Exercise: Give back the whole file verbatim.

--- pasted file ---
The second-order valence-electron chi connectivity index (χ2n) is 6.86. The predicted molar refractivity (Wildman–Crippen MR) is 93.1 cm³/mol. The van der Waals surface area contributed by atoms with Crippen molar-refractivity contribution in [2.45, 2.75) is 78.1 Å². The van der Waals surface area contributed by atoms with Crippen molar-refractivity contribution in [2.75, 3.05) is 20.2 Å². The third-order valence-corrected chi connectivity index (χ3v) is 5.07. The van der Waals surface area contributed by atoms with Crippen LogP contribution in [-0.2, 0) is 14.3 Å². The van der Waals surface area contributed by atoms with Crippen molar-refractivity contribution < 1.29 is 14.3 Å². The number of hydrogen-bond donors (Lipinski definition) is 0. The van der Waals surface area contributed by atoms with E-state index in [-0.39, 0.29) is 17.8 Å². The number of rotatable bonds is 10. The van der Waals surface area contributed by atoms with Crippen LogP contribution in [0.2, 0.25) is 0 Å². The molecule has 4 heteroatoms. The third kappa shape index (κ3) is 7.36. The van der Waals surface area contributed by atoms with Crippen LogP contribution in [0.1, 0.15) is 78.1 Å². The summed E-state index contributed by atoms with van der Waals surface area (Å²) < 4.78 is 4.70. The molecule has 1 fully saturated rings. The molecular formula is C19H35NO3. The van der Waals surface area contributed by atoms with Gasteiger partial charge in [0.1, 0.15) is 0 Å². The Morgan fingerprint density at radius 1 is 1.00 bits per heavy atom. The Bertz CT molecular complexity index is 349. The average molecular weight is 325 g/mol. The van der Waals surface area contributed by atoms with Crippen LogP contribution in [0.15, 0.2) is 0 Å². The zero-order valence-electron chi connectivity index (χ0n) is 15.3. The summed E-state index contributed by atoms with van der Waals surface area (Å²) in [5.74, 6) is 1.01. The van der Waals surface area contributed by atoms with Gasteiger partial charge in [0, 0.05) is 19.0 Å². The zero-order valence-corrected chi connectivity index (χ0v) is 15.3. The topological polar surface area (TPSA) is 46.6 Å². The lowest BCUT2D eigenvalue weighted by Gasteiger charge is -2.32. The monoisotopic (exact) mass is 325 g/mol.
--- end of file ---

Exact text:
The second-order valence-electron chi connectivity index (χ2n) is 6.86. The predicted molar refractivity (Wildman–Crippen MR) is 93.1 cm³/mol. The van der Waals surface area contributed by atoms with Crippen molar-refractivity contribution in [2.45, 2.75) is 78.1 Å². The van der Waals surface area contributed by atoms with Crippen molar-refractivity contribution in [2.75, 3.05) is 20.2 Å². The third-order valence-corrected chi connectivity index (χ3v) is 5.07. The van der Waals surface area contributed by atoms with Crippen LogP contribution in [-0.2, 0) is 14.3 Å². The van der Waals surface area contributed by atoms with Crippen molar-refractivity contribution < 1.29 is 14.3 Å². The number of hydrogen-bond donors (Lipinski definition) is 0. The van der Waals surface area contributed by atoms with E-state index in [-0.39, 0.29) is 17.8 Å². The number of rotatable bonds is 10. The van der Waals surface area contributed by atoms with Crippen LogP contribution in [0.2, 0.25) is 0 Å². The molecule has 4 heteroatoms. The third kappa shape index (κ3) is 7.36. The van der Waals surface area contributed by atoms with Crippen LogP contribution in [0.1, 0.15) is 78.1 Å². The summed E-state index contributed by atoms with van der Waals surface area (Å²) < 4.78 is 4.70. The molecule has 1 fully saturated rings. The molecular formula is C19H35NO3. The van der Waals surface area contributed by atoms with Gasteiger partial charge in [0.1, 0.15) is 0 Å². The Morgan fingerprint density at radius 1 is 1.00 bits per heavy atom. The Bertz CT molecular complexity index is 349. The average molecular weight is 325 g/mol. The van der Waals surface area contributed by atoms with Crippen LogP contribution in [0.15, 0.2) is 0 Å². The zero-order valence-electron chi connectivity index (χ0n) is 15.3. The summed E-state index contributed by atoms with van der Waals surface area (Å²) in [5.74, 6) is 1.01. The van der Waals surface area contributed by atoms with Gasteiger partial charge in [0, 0.05) is 19.0 Å². The zero-order valence-corrected chi connectivity index (χ0v) is 15.3. The topological polar surface area (TPSA) is 46.6 Å². The lowest BCUT2D eigenvalue weighted by Gasteiger charge is -2.32. The monoisotopic (exact) mass is 325 g/mol.